Open Access

Effects of Six-Week Pre-Season Complex Contrast Training Intervention on Male Soccer Players’ Athletic Performance


Introduction. This study aimed to investigate the effects of a six-week complex contrast training (CCT) intervention on the athletic performance of highly-trained amateur male soccer players during the pre-season period.

Material and Methods. Participants aged 21.3 were randomized to CCT (n = 7) or active (i.e. standard soccer training) control (CG; n = 9) groups. Athletic performance was assessed using the 30 m linear sprint test time, standing long jump distance (SLJ), countermovement jump (CMJ) height, and unilateral right-left knee flexion and extension isokinetic maximal strength tests. The experimental group replaced part of the standard soccer training schedule with three CCT sessions per week for six weeks. A two (pre-post intervention) by two (CCT, CG) mixed ANOVA was used to analyze the exercise-specific effects. In addition, between-group comparisons at post-test were conducted with baseline scores as covariate. Within group changes were analyzed using paired t-test.

Results. Significant group-by-time interaction effects were found for all dependent variables (p < 0.001 – 0.004). Post-hoc tests using paired t-test revealed significant improvements in all dependent variables in CCT (all p ≤ 0.001; effect size (g) = 0.29 – 0.96; %Δ = 4.5 – 14.7), but not in CG (p = 0.174 – 0.633; g = 0.03 – 0.20; %Δ = 0.4 – 2.6). Further, Bonferroni adjusted post-hoc analysis using baseline scores as a covariate showed post-test differences in favor of CCT compared to CG for all variables.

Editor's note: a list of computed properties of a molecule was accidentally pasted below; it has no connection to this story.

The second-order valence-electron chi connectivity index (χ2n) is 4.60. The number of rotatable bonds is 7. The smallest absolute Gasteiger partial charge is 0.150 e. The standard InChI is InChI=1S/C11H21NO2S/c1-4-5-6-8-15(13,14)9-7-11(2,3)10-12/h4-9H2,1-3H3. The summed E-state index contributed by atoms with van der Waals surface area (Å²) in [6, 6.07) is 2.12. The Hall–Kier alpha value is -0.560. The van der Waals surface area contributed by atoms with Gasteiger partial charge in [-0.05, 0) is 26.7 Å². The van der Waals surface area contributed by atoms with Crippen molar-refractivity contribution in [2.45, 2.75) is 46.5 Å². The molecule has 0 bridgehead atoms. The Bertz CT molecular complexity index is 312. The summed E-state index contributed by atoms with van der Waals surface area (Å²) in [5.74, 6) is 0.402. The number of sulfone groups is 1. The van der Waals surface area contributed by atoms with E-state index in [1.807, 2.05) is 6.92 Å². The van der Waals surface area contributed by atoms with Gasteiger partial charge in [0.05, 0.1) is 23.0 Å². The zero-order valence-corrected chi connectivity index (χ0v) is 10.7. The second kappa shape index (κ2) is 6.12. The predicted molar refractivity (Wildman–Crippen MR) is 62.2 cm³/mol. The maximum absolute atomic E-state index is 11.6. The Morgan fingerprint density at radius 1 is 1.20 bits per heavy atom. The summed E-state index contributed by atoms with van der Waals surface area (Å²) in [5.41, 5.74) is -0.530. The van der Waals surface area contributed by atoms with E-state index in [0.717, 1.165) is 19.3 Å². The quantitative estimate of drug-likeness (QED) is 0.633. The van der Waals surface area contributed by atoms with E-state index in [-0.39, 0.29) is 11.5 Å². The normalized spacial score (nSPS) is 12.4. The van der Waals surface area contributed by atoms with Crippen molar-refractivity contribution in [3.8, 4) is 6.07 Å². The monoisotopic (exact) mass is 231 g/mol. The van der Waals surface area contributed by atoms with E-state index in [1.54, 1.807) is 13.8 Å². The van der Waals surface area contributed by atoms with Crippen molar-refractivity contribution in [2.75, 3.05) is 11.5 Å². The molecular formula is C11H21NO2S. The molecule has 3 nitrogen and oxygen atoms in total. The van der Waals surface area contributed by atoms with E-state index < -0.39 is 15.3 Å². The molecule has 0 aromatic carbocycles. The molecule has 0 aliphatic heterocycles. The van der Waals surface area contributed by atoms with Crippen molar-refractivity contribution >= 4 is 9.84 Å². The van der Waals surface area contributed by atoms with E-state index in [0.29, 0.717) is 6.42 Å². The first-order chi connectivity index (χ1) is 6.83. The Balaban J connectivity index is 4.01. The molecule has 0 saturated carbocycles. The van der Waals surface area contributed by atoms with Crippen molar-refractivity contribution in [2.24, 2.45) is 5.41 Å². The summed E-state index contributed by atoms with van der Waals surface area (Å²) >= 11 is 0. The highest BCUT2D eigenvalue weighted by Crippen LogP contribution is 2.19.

Conclusions. CCT is recommended as an effective training strategy during the pre-season to improve athletic performance among highly-trained amateur male soccer players.

Publication timeframe:
4 times per year
Journal Subjects:
Medicine, Clinical Medicine, Public Health, Sports and Recreation, other